It’s such a riot to be standing by the whelping box and watching the melee for attention when, all of a sudden, one of the pups will stop, look at me very seriously, and then sit on his or her own. That’s the one I then reach down and pick up for some cuddle time.
With these daily interactions and adjusting to life with eight Labradors in the house, the days, as they so often do, slipped by. It was time to start thinking of the journey back to LDB to drop them off, a date already established before they were even born. “We will schedule an appointment, within days of their birth, for the litter’s return,” says Ziegenmeyer. “This is so we can start making arrangements for their next stage in their journey. We will be calling raisers and setting up appointments for them to pick up their next puppy. Raisers will start getting weekly e-mails the week before getting the puppy. These will continue through sixteen weeks, offering the raisers a curriculum to get the best start with their future Leader Dog.” We’ve been preparing a packet of photos to go back with each pup, too.
When the puppies arrive back at the facility, LDB is ready. “Many steps along the way are scheduled for the puppies so they can be prepared to go to their puppy raisers,” Ziegenmeyer says. “Each litter goes through a physical, vaccines, deworming, microchipping, and a bath before going to their raisers. We break these up over the few days they are with us so we don’t stress the puppies too much. These few days also allow us time for Puppy Development to confirm appointments, assess the litter, create raiser packets, and allow the dad’s host home to meet the litter.” Cici will also get a work-over at that time before loading back up in the car and coming home.
It’s funny – the first signs that Cici was starting to feel back to her old self, a couple of days after the births. I was brushing my teeth, getting ready for bed, and I heard a snort. I looked out into our bedroom, and there’s Cici, sniffing around. She scooped up one Nylabone rubber ball, stuffed in a Kong bone alongside, looked at me and smiled and wagged, and then shuffled back downstairs to take care of her pups.
And now, as I write this just before Thanksgiving, she pretty much hangs out with us and plays with Ginny like normal, only a week away from taking the pups back to the LDB facility, from Mark’s “worst day of his life.” I’m sure we’ll have lots of tears. But three more litters are in store for us, and what comforts me is knowing that Cici will be coming home with us.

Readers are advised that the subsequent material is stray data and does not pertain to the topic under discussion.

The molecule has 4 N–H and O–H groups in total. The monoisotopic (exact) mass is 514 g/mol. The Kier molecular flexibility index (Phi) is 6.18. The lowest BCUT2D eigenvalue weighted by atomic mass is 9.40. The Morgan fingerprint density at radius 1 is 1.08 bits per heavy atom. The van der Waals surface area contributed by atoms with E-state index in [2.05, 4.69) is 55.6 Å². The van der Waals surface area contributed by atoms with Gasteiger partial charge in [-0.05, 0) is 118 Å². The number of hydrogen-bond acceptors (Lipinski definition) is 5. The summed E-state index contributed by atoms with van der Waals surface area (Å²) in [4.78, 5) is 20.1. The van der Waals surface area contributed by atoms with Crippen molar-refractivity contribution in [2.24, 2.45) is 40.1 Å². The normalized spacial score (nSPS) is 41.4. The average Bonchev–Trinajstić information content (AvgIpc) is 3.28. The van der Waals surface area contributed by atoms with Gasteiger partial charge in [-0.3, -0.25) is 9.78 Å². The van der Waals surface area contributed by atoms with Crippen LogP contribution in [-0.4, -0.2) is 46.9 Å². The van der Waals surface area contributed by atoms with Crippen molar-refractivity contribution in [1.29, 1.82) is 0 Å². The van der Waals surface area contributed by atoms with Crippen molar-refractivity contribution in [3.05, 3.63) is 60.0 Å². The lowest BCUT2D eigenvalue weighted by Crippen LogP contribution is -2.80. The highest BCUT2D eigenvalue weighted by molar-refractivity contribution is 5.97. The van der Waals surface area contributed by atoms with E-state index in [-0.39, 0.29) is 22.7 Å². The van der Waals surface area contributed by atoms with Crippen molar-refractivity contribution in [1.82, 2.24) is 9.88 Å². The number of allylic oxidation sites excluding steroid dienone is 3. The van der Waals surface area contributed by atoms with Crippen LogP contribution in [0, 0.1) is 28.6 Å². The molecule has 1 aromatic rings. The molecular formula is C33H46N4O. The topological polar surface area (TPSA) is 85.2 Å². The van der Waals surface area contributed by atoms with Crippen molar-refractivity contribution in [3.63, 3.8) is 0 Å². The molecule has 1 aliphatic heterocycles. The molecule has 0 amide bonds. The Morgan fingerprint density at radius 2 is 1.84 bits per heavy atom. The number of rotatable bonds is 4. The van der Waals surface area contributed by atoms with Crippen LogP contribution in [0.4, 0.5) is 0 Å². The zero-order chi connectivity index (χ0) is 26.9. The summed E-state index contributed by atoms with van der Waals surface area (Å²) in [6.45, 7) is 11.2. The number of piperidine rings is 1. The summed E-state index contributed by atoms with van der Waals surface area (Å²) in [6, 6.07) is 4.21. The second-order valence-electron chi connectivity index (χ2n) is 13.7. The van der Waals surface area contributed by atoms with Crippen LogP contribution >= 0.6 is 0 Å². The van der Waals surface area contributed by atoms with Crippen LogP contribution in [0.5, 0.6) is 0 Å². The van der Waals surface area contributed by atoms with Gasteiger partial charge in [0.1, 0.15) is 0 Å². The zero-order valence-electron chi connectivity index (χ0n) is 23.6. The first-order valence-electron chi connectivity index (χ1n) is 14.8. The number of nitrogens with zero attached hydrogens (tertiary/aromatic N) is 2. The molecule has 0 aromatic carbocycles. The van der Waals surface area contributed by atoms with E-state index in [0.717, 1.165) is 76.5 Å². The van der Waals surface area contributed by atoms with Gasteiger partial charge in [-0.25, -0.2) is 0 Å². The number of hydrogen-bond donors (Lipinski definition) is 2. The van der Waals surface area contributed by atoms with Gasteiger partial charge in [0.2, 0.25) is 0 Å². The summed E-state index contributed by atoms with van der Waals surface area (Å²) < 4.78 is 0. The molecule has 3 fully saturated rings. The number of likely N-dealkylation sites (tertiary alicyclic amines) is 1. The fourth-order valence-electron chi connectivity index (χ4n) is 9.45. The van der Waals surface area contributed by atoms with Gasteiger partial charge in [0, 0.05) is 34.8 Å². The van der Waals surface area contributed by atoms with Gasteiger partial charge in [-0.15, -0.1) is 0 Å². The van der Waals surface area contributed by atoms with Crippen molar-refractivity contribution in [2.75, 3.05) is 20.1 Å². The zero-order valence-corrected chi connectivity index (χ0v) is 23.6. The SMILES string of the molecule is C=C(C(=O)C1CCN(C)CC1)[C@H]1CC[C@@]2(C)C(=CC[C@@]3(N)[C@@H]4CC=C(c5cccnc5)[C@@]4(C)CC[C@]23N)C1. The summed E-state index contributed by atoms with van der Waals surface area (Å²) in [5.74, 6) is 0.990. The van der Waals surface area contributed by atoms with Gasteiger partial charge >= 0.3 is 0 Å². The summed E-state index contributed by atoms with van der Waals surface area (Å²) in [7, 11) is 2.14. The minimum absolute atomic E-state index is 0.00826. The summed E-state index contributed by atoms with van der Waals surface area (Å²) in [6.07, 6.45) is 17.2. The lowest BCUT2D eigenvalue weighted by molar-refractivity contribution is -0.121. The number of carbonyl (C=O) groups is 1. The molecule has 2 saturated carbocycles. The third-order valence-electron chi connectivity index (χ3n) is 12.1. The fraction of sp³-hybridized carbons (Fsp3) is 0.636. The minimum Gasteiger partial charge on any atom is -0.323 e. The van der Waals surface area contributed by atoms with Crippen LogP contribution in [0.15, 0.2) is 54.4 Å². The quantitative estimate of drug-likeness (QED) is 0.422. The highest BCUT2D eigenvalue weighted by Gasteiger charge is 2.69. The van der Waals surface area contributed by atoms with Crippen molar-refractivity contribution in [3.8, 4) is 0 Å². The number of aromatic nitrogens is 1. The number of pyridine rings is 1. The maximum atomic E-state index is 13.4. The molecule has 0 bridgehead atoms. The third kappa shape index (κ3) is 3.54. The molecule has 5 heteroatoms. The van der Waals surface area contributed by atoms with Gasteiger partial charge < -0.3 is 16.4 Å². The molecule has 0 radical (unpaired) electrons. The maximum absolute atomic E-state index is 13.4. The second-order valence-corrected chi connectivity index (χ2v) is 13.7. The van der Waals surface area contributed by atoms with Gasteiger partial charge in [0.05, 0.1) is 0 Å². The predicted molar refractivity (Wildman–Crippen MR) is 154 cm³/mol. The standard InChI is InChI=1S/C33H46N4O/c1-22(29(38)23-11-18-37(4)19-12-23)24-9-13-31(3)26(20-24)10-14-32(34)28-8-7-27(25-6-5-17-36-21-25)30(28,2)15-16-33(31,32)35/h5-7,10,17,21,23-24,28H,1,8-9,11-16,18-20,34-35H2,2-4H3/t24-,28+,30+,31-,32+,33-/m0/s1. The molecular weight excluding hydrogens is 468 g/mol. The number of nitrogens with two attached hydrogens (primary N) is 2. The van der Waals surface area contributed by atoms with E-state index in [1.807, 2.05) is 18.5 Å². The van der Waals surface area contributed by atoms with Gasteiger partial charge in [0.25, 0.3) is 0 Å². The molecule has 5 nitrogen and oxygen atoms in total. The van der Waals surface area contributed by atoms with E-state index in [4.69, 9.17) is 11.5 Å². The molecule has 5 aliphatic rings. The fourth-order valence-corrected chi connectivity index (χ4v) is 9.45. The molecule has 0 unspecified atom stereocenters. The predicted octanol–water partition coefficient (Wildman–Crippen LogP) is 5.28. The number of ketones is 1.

While we were in the midst of puppy mayhem, we received a letter from Leader Dogs for the Blind along with a couple of photos. One of the stately yellow Labs looked an awful lot like Cici. Sure enough, this letter was an update on Cici’s very first litter. Two of her puppies went on to become Leader Dogs, one for someone in the South, another for someone in a different country. We also learned how and why some of the others didn’t complete the training. “Each dog has its own success rate, as well as each breed,” says Ziegenmeyer, “but if we base Cici’s success rate on the average of her breed, we would expect 58 percent of her puppies to become working Leader Dogs.”
Looking at the six pups scampering around right now, I can’t help but wonder which ones will someday change a life.
So wraps the story of our first litter with Cici. Another gaggle of pups should be arriving this fall, and we’ll all feel a little more prepared. But even now, Maddie gets a little teary-eyed thinking of “her” pups; it’s heartening that we’ve kept in contact with a few of them – one (little Mr. Blue, who we named Buster) even has his own Facebook page! And as Cici bonds more with us each day – she’s now been with us for a full year – I look forward to the day when we can “officially” make her a Smith.